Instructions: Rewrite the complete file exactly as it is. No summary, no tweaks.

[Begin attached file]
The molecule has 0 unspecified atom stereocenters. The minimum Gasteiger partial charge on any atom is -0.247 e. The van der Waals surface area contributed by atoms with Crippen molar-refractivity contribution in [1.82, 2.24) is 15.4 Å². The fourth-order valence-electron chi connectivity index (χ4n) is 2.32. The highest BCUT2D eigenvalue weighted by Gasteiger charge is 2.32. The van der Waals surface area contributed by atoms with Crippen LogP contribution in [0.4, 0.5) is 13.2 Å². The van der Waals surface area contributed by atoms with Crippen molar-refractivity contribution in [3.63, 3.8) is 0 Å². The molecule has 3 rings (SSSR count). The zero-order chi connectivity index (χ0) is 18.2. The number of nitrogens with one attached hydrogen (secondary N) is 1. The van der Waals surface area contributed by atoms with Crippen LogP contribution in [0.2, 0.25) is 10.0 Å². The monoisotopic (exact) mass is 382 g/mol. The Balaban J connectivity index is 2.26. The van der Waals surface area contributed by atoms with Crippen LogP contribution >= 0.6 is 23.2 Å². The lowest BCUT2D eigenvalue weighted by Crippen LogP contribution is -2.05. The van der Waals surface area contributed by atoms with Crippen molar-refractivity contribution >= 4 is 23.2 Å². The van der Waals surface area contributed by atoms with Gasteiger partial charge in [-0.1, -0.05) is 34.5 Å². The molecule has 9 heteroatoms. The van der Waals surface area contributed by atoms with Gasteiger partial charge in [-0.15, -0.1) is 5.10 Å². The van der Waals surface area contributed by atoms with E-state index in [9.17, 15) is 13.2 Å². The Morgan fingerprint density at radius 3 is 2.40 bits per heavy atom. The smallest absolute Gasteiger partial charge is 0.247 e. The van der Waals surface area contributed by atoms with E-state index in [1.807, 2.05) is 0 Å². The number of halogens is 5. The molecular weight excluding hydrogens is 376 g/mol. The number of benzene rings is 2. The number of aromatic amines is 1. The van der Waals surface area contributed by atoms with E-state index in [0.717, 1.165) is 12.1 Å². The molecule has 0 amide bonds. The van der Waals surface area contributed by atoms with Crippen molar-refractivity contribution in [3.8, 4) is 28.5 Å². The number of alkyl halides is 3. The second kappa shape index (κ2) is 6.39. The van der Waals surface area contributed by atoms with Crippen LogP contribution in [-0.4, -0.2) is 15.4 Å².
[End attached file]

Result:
The molecule has 0 unspecified atom stereocenters. The minimum Gasteiger partial charge on any atom is -0.247 e. The van der Waals surface area contributed by atoms with Crippen molar-refractivity contribution in [1.82, 2.24) is 15.4 Å². The fourth-order valence-electron chi connectivity index (χ4n) is 2.32. The highest BCUT2D eigenvalue weighted by Gasteiger charge is 2.32. The van der Waals surface area contributed by atoms with Crippen LogP contribution in [0.4, 0.5) is 13.2 Å². The van der Waals surface area contributed by atoms with Crippen molar-refractivity contribution in [3.63, 3.8) is 0 Å². The molecule has 3 rings (SSSR count). The zero-order chi connectivity index (χ0) is 18.2. The number of nitrogens with one attached hydrogen (secondary N) is 1. The van der Waals surface area contributed by atoms with Crippen LogP contribution in [0.2, 0.25) is 10.0 Å². The monoisotopic (exact) mass is 382 g/mol. The Balaban J connectivity index is 2.26. The van der Waals surface area contributed by atoms with Crippen LogP contribution >= 0.6 is 23.2 Å². The lowest BCUT2D eigenvalue weighted by Crippen LogP contribution is -2.05. The van der Waals surface area contributed by atoms with Crippen molar-refractivity contribution >= 4 is 23.2 Å². The van der Waals surface area contributed by atoms with Gasteiger partial charge in [-0.1, -0.05) is 34.5 Å². The molecule has 9 heteroatoms. The van der Waals surface area contributed by atoms with Gasteiger partial charge in [-0.15, -0.1) is 5.10 Å². The van der Waals surface area contributed by atoms with E-state index in [9.17, 15) is 13.2 Å². The Morgan fingerprint density at radius 3 is 2.40 bits per heavy atom. The smallest absolute Gasteiger partial charge is 0.247 e. The van der Waals surface area contributed by atoms with E-state index in [1.807, 2.05) is 0 Å². The number of halogens is 5. The molecular weight excluding hydrogens is 376 g/mol. The number of benzene rings is 2. The number of aromatic amines is 1. The van der Waals surface area contributed by atoms with E-state index in [0.717, 1.165) is 12.1 Å². The molecule has 0 amide bonds. The van der Waals surface area contributed by atoms with Crippen molar-refractivity contribution in [3.8, 4) is 28.5 Å². The number of alkyl halides is 3. The second kappa shape index (κ2) is 6.39. The van der Waals surface area contributed by atoms with Crippen LogP contribution in [-0.4, -0.2) is 15.4 Å².